The city's plan to designate a single ambulance company to handle all calls is prompting Twin City Ambulance to discontinue all 911 emergency service in Buffalo, beginning Dec. 29.
The decision is not expected to cause service disruptions, said Judy Shanley, a member of the city's Emergency Medical Services Board.
Officials hope to finalize a contract with a single provider in January or February. In the interim, officials expressed confidence that the city's existing provider will be able to pick up the slack. "We don't foresee any public safety issue at this time," said Shanley.
Twin City has criticized Buffalo's plan to make a "radical change" in the way ambulance service is delivered, claiming the new system causes service delays. City officials dispute the claim, insisting that response times will be improved.
The city is divided into six ambulance zones. Rural/Metro Medical Services handles calls in four zones, while Twin City responds to calls in two zones.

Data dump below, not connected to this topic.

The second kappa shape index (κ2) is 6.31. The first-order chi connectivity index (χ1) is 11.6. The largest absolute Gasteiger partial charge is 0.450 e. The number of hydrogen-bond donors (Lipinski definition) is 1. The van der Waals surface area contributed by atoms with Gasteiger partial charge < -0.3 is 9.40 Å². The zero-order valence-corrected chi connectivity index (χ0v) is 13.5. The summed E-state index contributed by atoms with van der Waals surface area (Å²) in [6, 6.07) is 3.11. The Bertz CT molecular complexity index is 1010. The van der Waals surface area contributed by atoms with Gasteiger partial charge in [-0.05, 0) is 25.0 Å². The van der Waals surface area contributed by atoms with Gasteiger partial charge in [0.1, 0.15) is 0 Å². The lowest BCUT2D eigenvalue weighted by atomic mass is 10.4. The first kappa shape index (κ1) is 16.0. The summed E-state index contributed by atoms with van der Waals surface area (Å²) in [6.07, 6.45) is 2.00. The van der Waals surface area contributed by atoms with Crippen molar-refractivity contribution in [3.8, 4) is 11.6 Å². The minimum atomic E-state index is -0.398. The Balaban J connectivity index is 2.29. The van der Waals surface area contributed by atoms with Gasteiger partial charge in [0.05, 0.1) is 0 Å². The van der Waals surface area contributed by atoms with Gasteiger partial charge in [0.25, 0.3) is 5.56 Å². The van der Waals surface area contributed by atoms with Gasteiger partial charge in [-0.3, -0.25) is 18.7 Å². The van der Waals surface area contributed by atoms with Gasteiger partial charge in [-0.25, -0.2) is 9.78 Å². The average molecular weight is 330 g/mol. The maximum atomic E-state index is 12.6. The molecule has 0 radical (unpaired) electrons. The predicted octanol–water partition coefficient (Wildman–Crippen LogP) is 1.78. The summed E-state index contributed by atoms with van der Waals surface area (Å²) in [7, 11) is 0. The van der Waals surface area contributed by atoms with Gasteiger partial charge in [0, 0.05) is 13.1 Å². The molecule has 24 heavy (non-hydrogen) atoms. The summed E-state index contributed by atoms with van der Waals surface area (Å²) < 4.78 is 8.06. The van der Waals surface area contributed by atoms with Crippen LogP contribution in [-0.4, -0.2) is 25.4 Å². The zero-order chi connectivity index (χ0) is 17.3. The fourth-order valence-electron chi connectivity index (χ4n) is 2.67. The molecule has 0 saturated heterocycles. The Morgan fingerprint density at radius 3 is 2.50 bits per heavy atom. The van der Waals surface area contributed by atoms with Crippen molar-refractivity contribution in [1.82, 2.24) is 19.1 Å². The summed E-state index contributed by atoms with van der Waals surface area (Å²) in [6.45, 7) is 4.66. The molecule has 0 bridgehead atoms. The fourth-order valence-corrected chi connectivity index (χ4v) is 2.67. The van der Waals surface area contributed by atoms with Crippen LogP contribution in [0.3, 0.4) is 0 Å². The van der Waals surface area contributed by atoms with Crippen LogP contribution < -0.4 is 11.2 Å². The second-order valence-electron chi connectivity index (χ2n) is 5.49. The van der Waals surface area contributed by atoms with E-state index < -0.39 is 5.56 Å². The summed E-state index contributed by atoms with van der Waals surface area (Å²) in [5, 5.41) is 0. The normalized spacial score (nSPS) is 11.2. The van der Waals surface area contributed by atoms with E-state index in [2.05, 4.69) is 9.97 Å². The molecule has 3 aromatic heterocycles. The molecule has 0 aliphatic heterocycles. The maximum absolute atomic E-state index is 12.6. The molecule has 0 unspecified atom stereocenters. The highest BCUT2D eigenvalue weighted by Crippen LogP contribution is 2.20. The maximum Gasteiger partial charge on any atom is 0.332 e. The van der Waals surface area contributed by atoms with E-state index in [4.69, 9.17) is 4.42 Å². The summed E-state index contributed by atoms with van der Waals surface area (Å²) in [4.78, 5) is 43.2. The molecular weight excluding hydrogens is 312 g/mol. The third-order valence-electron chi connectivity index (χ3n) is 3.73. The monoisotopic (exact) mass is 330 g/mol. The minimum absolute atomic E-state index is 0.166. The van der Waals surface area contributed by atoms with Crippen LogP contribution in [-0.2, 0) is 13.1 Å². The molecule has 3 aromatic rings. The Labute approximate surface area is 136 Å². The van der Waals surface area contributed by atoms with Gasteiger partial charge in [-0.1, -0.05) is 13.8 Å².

As part of a planned overhaul of emergency services, the city will seek proposals this month from companies interested in handling all 911 calls. The provider would be required to pay an annual franchise fee that some speculate could range from $250,000 to $350,000.
A single ambulance provider serviced Buffalo for several years in the 1990s, but the city went to a zoned system eight years ago.
The city originally hoped to finalize a deal with a single provider by Jan. 1, but several factors delayed the process.
Twin City long ago said it would not submit a bid on the contract, claiming it would make no sense operationally or financially. Instead, Twin City said it "aggressively" sought other contracts based on the assumption that the company would no longer service 911 calls in Buffalo after Jan. 1. The company was recently awarded service contracts in the towns of Amherst, Clarence and Newstead.
"We pursued other business to avoid layoffs after Jan. 1," Chief Executive Officer Thomas Maxian said in a written statement.
Company spokesman Robert Orlowski Jr. stressed that the change only affects 911 calls in Buffalo, saying Twin City will continue to handle all other calls.